Van der Sloot confessed, police say, on his third full day in police custody and a full week after he fled into northern Chile.
He was charged with extortion in the United States on June 2 — the day of his arrest in Chile — in a case the commenced after Van der Sloot contacted John Kelly, a New York lawyer for Holloway's mother, Beth Twitty, in April, according to an affidavit.
The Dutchman allegedly was seeking $250,000 in exchange for the location of the young woman's body, how she died and the identity of those involved.
Van der Sloot's father died in February and he "wanted to come clean, but he also wanted money," said Bo Dietl, a private investigator who worked with Kelly on the case.
After consulting with Twitty, Kelly contacted the FBI.
It sent 10 to 12 agents to Aruba for a sting operation, he said, in which Kelly on May 10 gave Van der Sloot $10,000 in cash and another $15,000 was wired to a bank account.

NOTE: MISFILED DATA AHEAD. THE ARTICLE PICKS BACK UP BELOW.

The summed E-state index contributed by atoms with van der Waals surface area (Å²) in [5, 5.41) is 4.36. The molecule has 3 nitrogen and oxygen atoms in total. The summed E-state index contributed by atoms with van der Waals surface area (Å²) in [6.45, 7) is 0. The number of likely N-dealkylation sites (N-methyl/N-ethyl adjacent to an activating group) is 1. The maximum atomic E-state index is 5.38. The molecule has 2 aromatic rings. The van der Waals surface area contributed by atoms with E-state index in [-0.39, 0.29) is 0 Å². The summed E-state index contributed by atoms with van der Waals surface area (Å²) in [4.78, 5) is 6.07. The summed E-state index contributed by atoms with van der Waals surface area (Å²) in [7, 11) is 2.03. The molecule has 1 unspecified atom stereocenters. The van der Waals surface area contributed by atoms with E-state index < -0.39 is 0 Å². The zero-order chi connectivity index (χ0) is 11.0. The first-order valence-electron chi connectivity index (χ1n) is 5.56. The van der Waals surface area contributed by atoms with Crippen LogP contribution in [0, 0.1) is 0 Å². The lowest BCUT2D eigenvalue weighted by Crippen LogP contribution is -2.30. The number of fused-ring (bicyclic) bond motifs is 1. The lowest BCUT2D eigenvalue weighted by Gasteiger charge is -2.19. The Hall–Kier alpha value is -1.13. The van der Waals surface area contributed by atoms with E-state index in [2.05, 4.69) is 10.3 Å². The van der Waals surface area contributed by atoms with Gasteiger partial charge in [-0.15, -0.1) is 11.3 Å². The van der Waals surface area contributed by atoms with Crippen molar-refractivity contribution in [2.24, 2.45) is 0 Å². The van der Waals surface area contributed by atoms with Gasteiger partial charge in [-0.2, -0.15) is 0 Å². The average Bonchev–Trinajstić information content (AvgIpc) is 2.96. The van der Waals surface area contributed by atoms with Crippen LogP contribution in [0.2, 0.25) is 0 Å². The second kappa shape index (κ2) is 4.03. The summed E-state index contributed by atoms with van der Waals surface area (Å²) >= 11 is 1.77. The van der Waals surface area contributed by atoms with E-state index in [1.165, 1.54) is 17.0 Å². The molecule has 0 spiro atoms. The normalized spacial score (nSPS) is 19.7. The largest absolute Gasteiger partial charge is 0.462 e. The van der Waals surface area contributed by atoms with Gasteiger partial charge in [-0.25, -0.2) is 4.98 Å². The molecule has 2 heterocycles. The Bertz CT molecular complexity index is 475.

Van der Sloot was told he would get $225,000 once the body was found, Dietl said. According to the affidavit, Van der Sloot insisted that a written contract be signed between him and Twitty.
Van der Sloot was secretly videotaped by the FBI in an Aruba hotel telling Kelly he pushed Holloway down, that she hit her head on a rock and died, the affidavit says. He said he then contacted his father, who helped him bury the body.
Kelly and Van der Sloot went to where the Dutchman said he and his father had put Holloway — in the foundation of a house.
No body has been found, however.
And the affidavit says Van der Sloot admitted in a May 17 e-mail — he was in Peru by then — that he had lied about the location of Holloway's remains.
It was not the first time Van der Sloot has admitted to having lied about the case. Several times, he made confessions he later retracted.
Van der Sloot was the last person seen with Holloway before the girl vanished on the last night of a high school graduation trip.
He was arrested twice but released both times for a lack of evidence.
Associated Press Writers Franklin Briceno in Lima, Samantha Gross in New York City and Pete Yost in Washington contributed to this report.